Working paper 04/095 - Abstract

Mapping choice in the NHS: Analysis of routine data (PDF, file 608 KB) (PDF, 608kB)

Mike Damiani, Jennifer Dixon and Carol Propper

Background - New Policies in the National Health Service in England seek to extend the choice of provider of care for patients on waiting lists for elective surgery. We try to identify where in the country there are likely to be most constraints on choice for patients waiting over 6 months for elective care.

Methods - The available supply, demand, and access to hospital care in England are estimated using routinely collected information and illustrated on maps.

Findings - For most of the population there is already a significant potential choice of hospital. The number of available and unoccupied beds within 60 minutes travel time is lowest in the Scottish Borders, North Yorkshire, and parts of East Anglia, Lincolnshire, Devon and Cornwall. Adding in private facilities does not alter this pattern. Putting together demand with this supply, the number waiting over 6 months per bed within 60 minutes travel time is highest in the South East (except London), parts of the South West (Cornwall, Bristol), East Anglia and the Welsh Border.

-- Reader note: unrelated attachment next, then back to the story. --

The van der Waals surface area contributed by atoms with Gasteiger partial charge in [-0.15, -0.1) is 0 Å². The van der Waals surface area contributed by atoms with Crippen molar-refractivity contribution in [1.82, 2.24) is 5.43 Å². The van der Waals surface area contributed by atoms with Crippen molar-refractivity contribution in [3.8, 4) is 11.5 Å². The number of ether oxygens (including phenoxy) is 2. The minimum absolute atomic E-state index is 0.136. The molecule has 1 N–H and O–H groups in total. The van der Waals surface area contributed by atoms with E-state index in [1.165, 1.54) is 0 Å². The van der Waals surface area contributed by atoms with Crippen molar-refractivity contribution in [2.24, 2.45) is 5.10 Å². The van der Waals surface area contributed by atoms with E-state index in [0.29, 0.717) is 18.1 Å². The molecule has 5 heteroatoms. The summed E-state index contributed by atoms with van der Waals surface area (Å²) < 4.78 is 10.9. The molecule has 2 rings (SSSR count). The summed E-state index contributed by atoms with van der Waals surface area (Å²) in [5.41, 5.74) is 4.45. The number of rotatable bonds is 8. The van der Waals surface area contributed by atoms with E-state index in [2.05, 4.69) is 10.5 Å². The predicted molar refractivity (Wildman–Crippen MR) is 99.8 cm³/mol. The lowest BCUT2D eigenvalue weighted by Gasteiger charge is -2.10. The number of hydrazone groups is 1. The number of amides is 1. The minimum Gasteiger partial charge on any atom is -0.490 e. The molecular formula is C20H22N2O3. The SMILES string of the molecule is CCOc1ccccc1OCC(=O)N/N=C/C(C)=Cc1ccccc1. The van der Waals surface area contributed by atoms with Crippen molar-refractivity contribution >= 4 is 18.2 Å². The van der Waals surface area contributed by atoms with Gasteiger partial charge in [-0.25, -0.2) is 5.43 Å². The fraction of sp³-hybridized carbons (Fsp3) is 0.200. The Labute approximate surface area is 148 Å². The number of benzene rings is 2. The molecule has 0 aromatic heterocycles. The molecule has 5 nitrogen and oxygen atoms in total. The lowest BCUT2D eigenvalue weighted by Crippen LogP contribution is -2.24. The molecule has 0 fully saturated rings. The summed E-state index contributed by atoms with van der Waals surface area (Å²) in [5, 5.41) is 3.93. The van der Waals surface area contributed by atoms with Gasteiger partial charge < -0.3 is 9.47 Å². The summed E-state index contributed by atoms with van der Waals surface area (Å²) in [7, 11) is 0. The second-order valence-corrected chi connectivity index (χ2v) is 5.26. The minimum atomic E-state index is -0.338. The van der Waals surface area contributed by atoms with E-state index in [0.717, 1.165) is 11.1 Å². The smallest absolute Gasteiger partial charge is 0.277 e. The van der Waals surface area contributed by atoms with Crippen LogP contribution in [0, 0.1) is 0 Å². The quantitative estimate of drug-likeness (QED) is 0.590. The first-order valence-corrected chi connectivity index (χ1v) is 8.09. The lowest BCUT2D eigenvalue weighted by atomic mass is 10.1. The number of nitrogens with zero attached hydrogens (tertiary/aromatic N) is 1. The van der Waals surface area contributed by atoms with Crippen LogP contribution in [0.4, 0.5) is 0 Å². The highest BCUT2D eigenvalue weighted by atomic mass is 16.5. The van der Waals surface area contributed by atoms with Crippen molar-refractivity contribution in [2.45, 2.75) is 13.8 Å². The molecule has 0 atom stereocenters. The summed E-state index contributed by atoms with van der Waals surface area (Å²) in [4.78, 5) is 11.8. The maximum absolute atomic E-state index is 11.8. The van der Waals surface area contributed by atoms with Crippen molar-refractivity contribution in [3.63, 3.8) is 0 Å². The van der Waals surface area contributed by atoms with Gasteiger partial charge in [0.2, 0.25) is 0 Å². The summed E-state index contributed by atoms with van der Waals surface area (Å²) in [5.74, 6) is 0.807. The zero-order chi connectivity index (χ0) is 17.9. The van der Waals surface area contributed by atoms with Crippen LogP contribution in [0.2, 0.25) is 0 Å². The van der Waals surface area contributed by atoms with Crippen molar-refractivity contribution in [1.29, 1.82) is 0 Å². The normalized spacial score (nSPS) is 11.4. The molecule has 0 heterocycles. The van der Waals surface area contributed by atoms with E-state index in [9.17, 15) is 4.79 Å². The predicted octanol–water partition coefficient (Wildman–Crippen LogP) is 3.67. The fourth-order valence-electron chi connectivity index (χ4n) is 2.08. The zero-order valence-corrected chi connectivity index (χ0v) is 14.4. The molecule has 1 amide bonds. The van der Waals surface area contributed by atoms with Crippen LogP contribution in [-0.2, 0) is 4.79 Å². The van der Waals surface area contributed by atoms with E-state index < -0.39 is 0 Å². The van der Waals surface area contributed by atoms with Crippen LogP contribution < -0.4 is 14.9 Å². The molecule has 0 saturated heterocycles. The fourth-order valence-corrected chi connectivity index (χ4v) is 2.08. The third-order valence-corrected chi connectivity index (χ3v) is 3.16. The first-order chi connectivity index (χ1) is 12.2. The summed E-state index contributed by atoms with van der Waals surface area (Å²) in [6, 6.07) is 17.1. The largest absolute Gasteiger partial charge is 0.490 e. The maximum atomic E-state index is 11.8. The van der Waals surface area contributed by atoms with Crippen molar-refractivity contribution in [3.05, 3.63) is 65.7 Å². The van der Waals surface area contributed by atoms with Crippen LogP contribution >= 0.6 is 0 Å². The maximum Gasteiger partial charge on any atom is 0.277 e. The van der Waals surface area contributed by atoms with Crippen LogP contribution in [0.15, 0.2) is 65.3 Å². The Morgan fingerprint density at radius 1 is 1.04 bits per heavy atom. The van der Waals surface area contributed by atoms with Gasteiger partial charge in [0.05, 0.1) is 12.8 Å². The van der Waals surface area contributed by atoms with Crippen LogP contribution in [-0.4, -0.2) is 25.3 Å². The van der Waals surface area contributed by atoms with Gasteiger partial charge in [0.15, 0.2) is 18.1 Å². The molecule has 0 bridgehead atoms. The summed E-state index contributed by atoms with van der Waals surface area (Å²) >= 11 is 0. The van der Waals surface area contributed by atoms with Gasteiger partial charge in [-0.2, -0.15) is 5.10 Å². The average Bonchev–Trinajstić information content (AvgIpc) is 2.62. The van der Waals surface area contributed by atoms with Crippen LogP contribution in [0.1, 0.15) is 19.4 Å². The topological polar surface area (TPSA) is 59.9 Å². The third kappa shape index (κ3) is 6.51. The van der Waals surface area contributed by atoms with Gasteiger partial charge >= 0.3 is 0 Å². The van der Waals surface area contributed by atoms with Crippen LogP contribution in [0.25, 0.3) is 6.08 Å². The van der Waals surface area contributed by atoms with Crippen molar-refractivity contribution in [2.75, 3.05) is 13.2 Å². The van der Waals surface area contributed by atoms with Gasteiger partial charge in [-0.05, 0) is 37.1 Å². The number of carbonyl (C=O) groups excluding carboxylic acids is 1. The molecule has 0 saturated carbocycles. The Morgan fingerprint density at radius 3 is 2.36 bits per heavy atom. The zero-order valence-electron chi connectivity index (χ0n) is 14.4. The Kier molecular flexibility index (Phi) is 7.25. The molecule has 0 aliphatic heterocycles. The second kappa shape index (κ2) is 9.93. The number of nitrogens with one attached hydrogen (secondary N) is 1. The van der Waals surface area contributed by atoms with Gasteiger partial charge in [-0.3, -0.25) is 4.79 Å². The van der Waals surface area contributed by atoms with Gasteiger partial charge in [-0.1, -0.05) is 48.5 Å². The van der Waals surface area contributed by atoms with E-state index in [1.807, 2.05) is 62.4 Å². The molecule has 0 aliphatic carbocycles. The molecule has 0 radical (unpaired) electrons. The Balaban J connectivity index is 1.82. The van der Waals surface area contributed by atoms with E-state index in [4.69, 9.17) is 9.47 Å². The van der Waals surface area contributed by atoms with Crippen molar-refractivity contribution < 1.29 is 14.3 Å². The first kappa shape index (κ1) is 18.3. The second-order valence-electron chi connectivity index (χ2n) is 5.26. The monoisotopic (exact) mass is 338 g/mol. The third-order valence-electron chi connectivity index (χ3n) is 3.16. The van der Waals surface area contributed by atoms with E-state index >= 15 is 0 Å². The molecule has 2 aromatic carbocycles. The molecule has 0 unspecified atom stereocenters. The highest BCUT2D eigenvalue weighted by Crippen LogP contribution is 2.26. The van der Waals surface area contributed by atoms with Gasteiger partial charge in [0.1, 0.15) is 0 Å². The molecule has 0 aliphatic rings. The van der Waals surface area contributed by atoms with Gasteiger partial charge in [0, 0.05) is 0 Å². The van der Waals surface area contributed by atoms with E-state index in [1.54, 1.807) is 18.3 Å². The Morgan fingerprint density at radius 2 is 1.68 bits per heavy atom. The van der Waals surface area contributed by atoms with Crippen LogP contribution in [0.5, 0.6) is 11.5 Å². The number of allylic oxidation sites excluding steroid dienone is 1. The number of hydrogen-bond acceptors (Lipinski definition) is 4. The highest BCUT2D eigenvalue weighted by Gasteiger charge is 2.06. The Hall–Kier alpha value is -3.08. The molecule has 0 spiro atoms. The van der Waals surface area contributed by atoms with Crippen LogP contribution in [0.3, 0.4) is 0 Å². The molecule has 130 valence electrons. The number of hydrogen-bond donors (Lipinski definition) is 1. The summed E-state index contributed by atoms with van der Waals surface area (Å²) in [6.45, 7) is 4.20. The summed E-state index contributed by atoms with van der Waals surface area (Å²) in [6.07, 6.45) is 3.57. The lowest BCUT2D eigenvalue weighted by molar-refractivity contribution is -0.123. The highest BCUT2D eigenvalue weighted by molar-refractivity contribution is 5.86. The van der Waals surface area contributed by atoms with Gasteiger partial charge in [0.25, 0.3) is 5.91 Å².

Interpretation - People in the South East outside London, East Anglia, and parts of the South West are likely to have to travel further to exercise meaningful choice.

Published in British Medical Journal 330, (7486) 284 (2005)

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